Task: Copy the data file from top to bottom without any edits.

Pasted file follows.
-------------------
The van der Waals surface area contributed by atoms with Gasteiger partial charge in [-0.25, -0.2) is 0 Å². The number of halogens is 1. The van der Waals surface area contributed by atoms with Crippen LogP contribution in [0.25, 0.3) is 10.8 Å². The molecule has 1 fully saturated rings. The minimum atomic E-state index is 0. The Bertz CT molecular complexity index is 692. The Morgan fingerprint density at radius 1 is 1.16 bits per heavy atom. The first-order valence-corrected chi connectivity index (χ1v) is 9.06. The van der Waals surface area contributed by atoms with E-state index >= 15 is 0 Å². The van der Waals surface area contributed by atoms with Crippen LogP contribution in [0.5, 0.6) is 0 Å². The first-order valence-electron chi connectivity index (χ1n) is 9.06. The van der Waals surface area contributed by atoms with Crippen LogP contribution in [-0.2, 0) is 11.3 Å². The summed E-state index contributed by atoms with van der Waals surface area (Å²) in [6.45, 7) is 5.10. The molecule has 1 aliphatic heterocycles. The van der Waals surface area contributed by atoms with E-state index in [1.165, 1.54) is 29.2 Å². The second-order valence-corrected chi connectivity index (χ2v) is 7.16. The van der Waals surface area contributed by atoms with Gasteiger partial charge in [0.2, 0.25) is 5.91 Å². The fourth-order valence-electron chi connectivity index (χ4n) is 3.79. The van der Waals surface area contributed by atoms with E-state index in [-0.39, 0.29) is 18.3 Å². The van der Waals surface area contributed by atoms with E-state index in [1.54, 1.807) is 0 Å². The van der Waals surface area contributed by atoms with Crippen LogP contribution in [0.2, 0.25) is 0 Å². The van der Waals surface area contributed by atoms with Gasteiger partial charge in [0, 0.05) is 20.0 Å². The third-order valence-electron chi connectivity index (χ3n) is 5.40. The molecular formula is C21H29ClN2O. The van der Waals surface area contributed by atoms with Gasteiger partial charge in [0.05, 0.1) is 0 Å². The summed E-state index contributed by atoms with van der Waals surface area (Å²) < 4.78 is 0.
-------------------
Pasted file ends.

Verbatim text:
The van der Waals surface area contributed by atoms with Gasteiger partial charge in [-0.25, -0.2) is 0 Å². The number of halogens is 1. The van der Waals surface area contributed by atoms with Crippen LogP contribution in [0.25, 0.3) is 10.8 Å². The molecule has 1 fully saturated rings. The minimum atomic E-state index is 0. The Bertz CT molecular complexity index is 692. The Morgan fingerprint density at radius 1 is 1.16 bits per heavy atom. The first-order valence-corrected chi connectivity index (χ1v) is 9.06. The van der Waals surface area contributed by atoms with E-state index >= 15 is 0 Å². The van der Waals surface area contributed by atoms with Crippen LogP contribution in [0.5, 0.6) is 0 Å². The first-order valence-electron chi connectivity index (χ1n) is 9.06. The van der Waals surface area contributed by atoms with Crippen LogP contribution in [-0.2, 0) is 11.3 Å². The summed E-state index contributed by atoms with van der Waals surface area (Å²) in [6.45, 7) is 5.10. The molecule has 1 aliphatic heterocycles. The van der Waals surface area contributed by atoms with E-state index in [1.165, 1.54) is 29.2 Å². The second-order valence-corrected chi connectivity index (χ2v) is 7.16. The van der Waals surface area contributed by atoms with Gasteiger partial charge in [0.2, 0.25) is 5.91 Å². The fourth-order valence-electron chi connectivity index (χ4n) is 3.79. The van der Waals surface area contributed by atoms with E-state index in [-0.39, 0.29) is 18.3 Å². The van der Waals surface area contributed by atoms with E-state index in [1.54, 1.807) is 0 Å². The van der Waals surface area contributed by atoms with Crippen LogP contribution in [0.2, 0.25) is 0 Å². The van der Waals surface area contributed by atoms with Gasteiger partial charge in [0, 0.05) is 20.0 Å². The third-order valence-electron chi connectivity index (χ3n) is 5.40. The molecular formula is C21H29ClN2O. The van der Waals surface area contributed by atoms with Gasteiger partial charge in [0.05, 0.1) is 0 Å². The summed E-state index contributed by atoms with van der Waals surface area (Å²) < 4.78 is 0.